Police account of Watts shooting held in question

October 13, 2010
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Mashia Lewis wipes tears from her eyes while speaking to reporters about the death of her son, James Davis III, 18, who was killed by police. (Dan Bluemel / LA Activist)

The official account of last week’s police shooting of 18-year-old James Davis III was challenged yesterday at a news conference held by the Coalition for Community Control Over the Police.

On Oct. 7, Davis was shot in the back by LAPD officer Manuel Castaneda. According to police, Castaneda and his partner encountered Davis and two other men near 114th and Grape in the Imperial Courts public housing project in Watts. Davis raised the suspicion of officers when he began to walk away from their approaching patrol car.

According to the LAPD, the officers left their patrol car to investigate when Davis grabbed a nearby woman and shoved her toward them in an effort to slow their pursuit while he ran away. Police say that while running, Davis pulled out a handgun and pointed it at the officers, prompting Castaneda to shoot. A handgun was recovered from the scene.

James Davis III lies on ground after being shot in the back by LAPD officers. (Courtesy of the Coalition for Community Control Over the Police)

However, according to the Coalition for Community Control Over the Police, witnesses say Davis had dropped his weapon and his hands were over his head when he was shot.

Police claim Davis was a gang member, but when asked by reporters if Davis was involved in such criminal activity, Davis’ mother, Mashia Lewis, said he was not.

“He was born and raised here,” she said. “All kids come in contact with the police, but that still don’t give anybody the right to take a life.”

Lewis describes her son, who was visiting family at the time of the shooting, as outgoing, happy and loved in the community. She said she is not angry with the police over the shooting or for not contacting her after her son’s death, but is simply demanding a thorough investigation.

A makeshift memorial for James Davis III on the spot where he was fatally shot by police near 114th and Grape in the Imperial Courts public housing project in Watts. (Dan Bluemel / LA Activist)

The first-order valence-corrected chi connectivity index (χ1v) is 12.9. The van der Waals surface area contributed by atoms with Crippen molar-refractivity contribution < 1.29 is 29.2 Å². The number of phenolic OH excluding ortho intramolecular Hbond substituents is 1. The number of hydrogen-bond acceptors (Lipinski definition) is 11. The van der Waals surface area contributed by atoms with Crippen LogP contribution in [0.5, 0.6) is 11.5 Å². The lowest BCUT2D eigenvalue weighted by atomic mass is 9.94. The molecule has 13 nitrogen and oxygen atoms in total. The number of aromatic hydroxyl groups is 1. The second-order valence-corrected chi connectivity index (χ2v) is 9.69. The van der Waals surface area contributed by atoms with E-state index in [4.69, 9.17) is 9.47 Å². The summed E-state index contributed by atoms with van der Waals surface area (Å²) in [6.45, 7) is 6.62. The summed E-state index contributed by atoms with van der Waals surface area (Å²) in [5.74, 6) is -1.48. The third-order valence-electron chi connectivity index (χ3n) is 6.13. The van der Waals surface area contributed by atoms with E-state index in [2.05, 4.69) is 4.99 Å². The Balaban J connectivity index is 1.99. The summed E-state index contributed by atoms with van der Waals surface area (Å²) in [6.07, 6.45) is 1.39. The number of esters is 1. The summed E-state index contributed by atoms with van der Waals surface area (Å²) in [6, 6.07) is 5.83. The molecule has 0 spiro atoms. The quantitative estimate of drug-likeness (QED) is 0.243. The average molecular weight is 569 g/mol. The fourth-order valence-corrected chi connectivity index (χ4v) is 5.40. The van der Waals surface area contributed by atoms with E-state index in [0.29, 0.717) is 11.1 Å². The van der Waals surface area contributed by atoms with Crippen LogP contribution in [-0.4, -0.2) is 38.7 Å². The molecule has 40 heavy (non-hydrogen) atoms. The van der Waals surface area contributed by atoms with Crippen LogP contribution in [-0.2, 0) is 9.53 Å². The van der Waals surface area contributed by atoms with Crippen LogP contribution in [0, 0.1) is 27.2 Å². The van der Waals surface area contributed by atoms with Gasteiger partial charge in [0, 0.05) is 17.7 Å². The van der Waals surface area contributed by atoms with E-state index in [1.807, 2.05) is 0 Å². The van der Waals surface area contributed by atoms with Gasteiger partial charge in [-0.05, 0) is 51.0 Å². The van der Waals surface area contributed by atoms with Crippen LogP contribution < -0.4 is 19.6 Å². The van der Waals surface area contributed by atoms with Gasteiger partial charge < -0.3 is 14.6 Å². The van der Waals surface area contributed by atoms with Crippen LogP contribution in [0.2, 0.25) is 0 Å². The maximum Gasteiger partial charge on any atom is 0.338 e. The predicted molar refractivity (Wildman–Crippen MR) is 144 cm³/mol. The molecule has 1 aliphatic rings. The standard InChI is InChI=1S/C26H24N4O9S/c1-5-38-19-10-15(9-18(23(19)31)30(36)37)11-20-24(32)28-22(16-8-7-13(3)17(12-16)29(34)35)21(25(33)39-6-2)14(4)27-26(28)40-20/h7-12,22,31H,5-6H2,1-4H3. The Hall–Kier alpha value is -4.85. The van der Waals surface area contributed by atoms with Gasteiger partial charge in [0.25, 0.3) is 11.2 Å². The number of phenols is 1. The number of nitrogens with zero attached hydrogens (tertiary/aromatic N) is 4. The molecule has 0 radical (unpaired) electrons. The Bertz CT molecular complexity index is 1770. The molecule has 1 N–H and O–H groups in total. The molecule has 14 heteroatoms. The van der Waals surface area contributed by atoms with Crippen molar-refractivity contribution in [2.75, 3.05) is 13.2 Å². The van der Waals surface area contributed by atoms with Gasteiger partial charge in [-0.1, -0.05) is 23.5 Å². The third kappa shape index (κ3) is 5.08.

“My son was slain,” she said to reporters. “I just want the truth. That’s all I’m looking for, nothing else.”

However, Lewis admitted to reporters that she is angry over the fact that police refused any aid to Davis after the shooting.

“They should have let somebody help him and they didn’t,” she said. “That’s what I’m mad about.”

According to Cynthia Turner, she offered to give first-aid to Davis, but police would not let her. Turner, who was visiting her mother at the time of the shooting, has been a registered nurse since 1996.

“I kneeled down to try and perform CPR and they pushed me back,” she said. “I told them who I was, that I was a nurse, that I was trained in the emergency room, [that] I was trained in trauma and they still told me to get back.”

When Turner heard gunshots from across the street, she ran toward the source of the sound to find Davis handcuffed, lying on the ground shot in the back.

Cynthia Turner points to the location she was standing when she heard the gunshot that killed James Davis III. As a trained trauma-nurse, she tried to give Davis CPR, but says she was stopped by police from providing any aid. (Dan Bluemel / LA Activist)

“They were truly, truly wrong for denying him the right to medical attention,” she said. “I don’t know if it is because they thought I wasn’t highly trained to save someone’s life because I’m in the projects, but I just think that was totally wrong.”